Modern – and Ancient – Christian Identity Crisis Drives Decline of American Church

From Baptist News Global
By Jeff Brumley

Europeans, it seems, are wondering if American Christianity has pretty much gone off the rails.

A recent editorial in Great Britain’s The Guardian newspaper raised the question after describing the role faith has had in the “social and political convulsions” the U.S. is experiencing.

That turmoil, the editorial offered, has resulted from an extreme proliferation of churches and denominations, which has led to “doctrinal incoherence” in American faith – “there are so many churches in the U.S. that Christianity is diluted.”

In other words, “a Christianity for everyone” means very little and is susceptible to social, political and even economic fluctuations.

“In the end, a market-driven religion gives rise to a market-driven approach to truth, and this development ultimately eviscerated conservative Christianity and left it the possession of hypocrites and hucksters.”

Harsh words, but hardly anything new in church history, Bill Leonard told Baptist News Global.

“I think you could go to almost every era of Christian history and find evidence that Christianity had lost its doctrinal center,” said Leonard, professor of Baptist studies and church history at the Wake Forest University School of Divinity.

One of the Catholic criticisms of the Reformation was that if every believer is a priest, then everyone has the power to create their own brand of Christianity, Leonard said.

Or, just go back to the very beginnings of the faith, he said.

“In some ways, the most radical event in the history of church was Paul’s insistence that Gentiles could be brought into the church,” Leonard said. “Ever since, segments of Christianity have been asking if we can let ‘these people’ into the church and it still be the church.”

The lesson: that Christianity has been struggling over its identity since day one, he said.

‘That’s always been the case’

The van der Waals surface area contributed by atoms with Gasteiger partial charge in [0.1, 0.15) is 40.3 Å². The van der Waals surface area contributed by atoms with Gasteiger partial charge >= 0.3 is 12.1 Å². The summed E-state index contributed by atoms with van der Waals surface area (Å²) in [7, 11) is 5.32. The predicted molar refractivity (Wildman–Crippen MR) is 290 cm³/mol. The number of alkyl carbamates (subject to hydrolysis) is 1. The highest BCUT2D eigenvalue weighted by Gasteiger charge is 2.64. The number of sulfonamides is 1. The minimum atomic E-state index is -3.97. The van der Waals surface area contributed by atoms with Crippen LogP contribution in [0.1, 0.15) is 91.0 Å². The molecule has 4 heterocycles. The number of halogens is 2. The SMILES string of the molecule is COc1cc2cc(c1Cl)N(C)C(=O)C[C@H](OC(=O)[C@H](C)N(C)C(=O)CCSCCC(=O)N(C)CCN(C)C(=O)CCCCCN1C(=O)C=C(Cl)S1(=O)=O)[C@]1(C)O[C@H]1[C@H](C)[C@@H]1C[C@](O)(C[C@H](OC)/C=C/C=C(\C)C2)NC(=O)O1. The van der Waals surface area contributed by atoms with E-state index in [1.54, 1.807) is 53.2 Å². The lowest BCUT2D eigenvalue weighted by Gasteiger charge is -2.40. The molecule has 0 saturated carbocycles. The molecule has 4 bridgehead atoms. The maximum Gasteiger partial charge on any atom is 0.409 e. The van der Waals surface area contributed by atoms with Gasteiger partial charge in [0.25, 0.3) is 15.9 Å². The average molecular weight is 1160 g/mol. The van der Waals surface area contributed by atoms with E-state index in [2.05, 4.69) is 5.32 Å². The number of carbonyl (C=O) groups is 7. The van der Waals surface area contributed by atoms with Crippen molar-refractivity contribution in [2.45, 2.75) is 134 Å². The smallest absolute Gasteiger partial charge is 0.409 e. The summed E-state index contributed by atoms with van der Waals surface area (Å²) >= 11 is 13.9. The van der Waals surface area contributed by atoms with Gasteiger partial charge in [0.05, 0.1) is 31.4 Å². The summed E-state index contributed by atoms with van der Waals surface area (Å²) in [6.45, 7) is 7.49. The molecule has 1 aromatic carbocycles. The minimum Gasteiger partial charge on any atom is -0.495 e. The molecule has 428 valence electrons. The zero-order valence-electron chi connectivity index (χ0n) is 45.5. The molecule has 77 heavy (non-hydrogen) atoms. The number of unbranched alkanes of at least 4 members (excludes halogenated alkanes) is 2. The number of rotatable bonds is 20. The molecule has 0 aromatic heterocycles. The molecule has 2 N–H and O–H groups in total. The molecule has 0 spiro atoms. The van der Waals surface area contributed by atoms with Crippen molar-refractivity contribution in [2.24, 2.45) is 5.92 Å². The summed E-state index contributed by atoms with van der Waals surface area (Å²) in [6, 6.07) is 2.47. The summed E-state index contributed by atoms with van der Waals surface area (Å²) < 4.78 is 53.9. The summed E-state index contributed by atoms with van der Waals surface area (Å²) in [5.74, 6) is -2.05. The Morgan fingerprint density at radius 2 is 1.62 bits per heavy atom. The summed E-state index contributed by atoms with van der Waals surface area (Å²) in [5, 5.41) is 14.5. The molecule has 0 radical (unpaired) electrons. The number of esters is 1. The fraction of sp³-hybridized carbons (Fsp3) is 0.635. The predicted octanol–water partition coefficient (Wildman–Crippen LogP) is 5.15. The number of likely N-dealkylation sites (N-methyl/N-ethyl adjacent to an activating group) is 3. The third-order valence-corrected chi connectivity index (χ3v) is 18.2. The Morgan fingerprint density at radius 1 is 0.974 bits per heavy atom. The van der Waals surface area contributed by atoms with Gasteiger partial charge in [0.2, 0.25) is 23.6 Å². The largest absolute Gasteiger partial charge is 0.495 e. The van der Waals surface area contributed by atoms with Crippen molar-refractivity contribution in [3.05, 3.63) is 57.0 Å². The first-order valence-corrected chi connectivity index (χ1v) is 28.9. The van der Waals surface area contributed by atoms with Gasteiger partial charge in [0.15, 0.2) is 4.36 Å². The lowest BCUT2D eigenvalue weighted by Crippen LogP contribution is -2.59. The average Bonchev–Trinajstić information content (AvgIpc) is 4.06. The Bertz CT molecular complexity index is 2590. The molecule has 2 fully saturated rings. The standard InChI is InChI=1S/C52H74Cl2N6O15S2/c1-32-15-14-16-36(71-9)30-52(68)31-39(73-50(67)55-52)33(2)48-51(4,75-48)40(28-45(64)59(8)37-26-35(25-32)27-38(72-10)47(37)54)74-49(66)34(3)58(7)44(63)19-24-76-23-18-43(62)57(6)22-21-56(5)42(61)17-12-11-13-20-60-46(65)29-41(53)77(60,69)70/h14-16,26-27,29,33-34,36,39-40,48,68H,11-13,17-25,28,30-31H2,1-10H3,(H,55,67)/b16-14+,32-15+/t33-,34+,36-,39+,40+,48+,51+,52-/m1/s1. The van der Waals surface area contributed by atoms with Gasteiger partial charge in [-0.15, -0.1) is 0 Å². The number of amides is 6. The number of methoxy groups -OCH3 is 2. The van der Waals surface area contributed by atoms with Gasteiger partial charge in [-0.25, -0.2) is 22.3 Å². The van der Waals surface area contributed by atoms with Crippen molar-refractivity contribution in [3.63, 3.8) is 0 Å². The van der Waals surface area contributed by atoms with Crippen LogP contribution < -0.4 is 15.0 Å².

In the present day, the consequences include turning off generations of potential believers.

In its editorial, The Guardian draws attention to the relationship between faith and politics in the United States — and to subsequent consequences.

The “close identification of evangelical Christianity with the Republican Party, and with the rejection of evolution, climate science and sexuality equality, has repelled young people and may have accelerated a long trend of decline between generations that looks inexorable,” the newspaper said.

It pointed to Pew Research Center statistics showing a third of Americans under 50 claims no religious affiliation.

But recent research suggests those are not the reasons most Americans avoid or leave church, said Thom Schultz, a blogger and co-author of Why Nobody Wants to Go to Church Anymore.

Rather than citing disagreeable opinions on climate change or gay marriage, or avoiding church because of its political affiliations, research shows that many felt excluded from those conversations, Schultz said.

Some LGBTQ Christians have said they can accept a congregation’s opposition to same-sex marriage, but left because they didn’t have a voice, he said.

“Church leaders can take positions on these cultural issues and continue to appeal to people if the church includes them in the discussion,” he said.

That’s been demonstrated in the book by Josh Packard and Ashleigh Hope called Church Refugees. A related report is titled “Exodus of the Religious Dones,” Schultz said.

Reasons cited for leaving include feeling overwhelmed by administrative and committee assignments or being unimpressed with congregations’ level of social commitment. And they don’t want to be passive listeners in the lives of their congregations.

Schultz said the hypocrisy noted in the British editorial does come up in interviews.

“But that’s always been the case,” he said. “Hucksterism and hypocrisy have been around for ages.”

‘Complicated identity crisis’

But Leonard suggested there are much deeper currents involved in the decline of the church.

“What we are experiencing is not the loss of Christianity, but the loss of Christian culture in the larger society,” he said.

Until relatively recently, Christians, their churches and practices have enjoyed center-stage treatment in the U.S. and some other nations.

Pluralism has made religion one of many factors.

“It is the loss of Christian privileging in Western societies,” Leonard said.

Now, the church must try to discern what centers it by getting back to its core identity “in a pluralistic society that’s often a very complicated identity crisis,” he said.

Jeff Brumley is assistant editor for Baptist News Global. He is based in Jacksonville, Fla.